Table2Column1 are foreign keys. We do that with the icon that looks like this:
and it will be the 6
th
icon on the toolbar.
When you click on this button, you will define your foreign key by first clicking on
the table with the primary key that you want and dragging to the table you want to
define the foreign key on.

When you do that, you will get a new pop-up that looks like this:




We will have to click on the Associated Columns link on the left of the pop-up so
we can tell the tool that we are going to use the Table1Column1 column that we
already defined. Or else, it will create a new column for us.



When you have completed that, just click OK.

You will get the following message:

Just say Yes to that since we are not going to use the column that it created for us.

When that closes define your second relationship.

I now have the following:



You can right click on the screen and play with the layout if you wanted to,
sometimes it makes the model look cleaner.

Once you have it looking the way you want, please save your model again.

Now that you have finished modeling the three tables, we are going to take
advantage of the power of the modeling tool and have it generate the SQL for us to
create the three tables as well as the two foreign keys. To do this, we will click on
File Export DDL File

You will get the following pop-up:



SQL Developer Date Modeler has the ability to export to multiple different database
types. We are going to take the default of Oracle Database 11g since that is the
version we are using.

So click on Generate at the top. On the next screen, you are going to click Ok at the
bottom. You will now see the create statements. At the bottom of the screen you
are going to need to press Save to save the file, it will not include it in your data
model.

So as of now we have the following:
1) Data model for the 3 tables
2) SQL Script for the 3 tables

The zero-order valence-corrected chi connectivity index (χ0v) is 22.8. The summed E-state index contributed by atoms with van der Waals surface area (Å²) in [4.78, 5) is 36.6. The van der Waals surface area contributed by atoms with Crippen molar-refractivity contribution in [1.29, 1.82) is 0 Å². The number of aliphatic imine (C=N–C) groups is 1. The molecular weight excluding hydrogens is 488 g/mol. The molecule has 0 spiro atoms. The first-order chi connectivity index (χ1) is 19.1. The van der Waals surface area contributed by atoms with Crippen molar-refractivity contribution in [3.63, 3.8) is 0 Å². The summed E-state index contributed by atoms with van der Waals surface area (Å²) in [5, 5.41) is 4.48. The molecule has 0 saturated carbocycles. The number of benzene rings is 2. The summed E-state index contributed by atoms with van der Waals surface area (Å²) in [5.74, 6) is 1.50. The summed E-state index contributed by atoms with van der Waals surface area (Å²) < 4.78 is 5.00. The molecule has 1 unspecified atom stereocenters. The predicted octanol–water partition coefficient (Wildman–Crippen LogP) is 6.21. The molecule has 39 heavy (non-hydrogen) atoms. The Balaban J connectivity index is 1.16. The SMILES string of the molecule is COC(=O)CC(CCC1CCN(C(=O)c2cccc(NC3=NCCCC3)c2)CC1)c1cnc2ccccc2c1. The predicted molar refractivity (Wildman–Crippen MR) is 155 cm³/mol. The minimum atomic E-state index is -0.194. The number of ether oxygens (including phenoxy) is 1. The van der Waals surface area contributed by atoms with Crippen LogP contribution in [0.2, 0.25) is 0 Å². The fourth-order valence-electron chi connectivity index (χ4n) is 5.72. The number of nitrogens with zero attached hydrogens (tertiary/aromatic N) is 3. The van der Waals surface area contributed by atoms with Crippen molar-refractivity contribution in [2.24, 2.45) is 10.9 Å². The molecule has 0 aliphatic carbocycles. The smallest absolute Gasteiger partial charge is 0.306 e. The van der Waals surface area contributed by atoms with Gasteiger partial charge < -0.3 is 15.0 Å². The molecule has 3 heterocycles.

The next part of this assignment is to actually create those tables in your database
schema.

We are going to do that with the SQL Developer tool that you used to change you
password in last week.

To get started, open up SQL Developer and connect to the database. If you do not
have the connection information saved, it is as follows:

Connection name: anything you want
Username: FirstInitial+LastName ex IBecker
Password: your password

Hostname: dm.ecrl.marist.edu
Port: 1521
SID: MSIS537L711 or MSIS537L256 (depends on the section you are in, please use
the correct one)

Once you are connected, you will have a blank worksheet on the right. You will now
open the file that you had saved from the data modeler.

With the file open, your screen should look something like this:


You are going to run the script by pressing F5 and you will get a popup immediately
asking for the database connection you want to use:


Verify it is the correct one and press OK.

The script should run and in the section below your script, you should see the
following:

table TABLE1 created.
table TABLE1 altered.
table TABLE2 created.
table TABLE2 altered.
table TABLE3 created.
table TABLE3 altered.
table TABLE3 altered.
table TABLE3 altered.

Once that has completed, press F11 to commit your changes.

To verify that you tables exist, you can expand on the folders under your
connections like this:


You can also run the following database query:

select * from user_tables;

You will run that in the first tab that had opened:



Once you have verified that you have al of this completed, you are done with the
assignment.

Your deliverables are as follows:

Completed Data Model 25 pts.
Table creation script 5 pts.
Created tables in schema 25 pts.

Since the Data model and the SQL script are the only 2 files you have, you will
submit them with the assignment.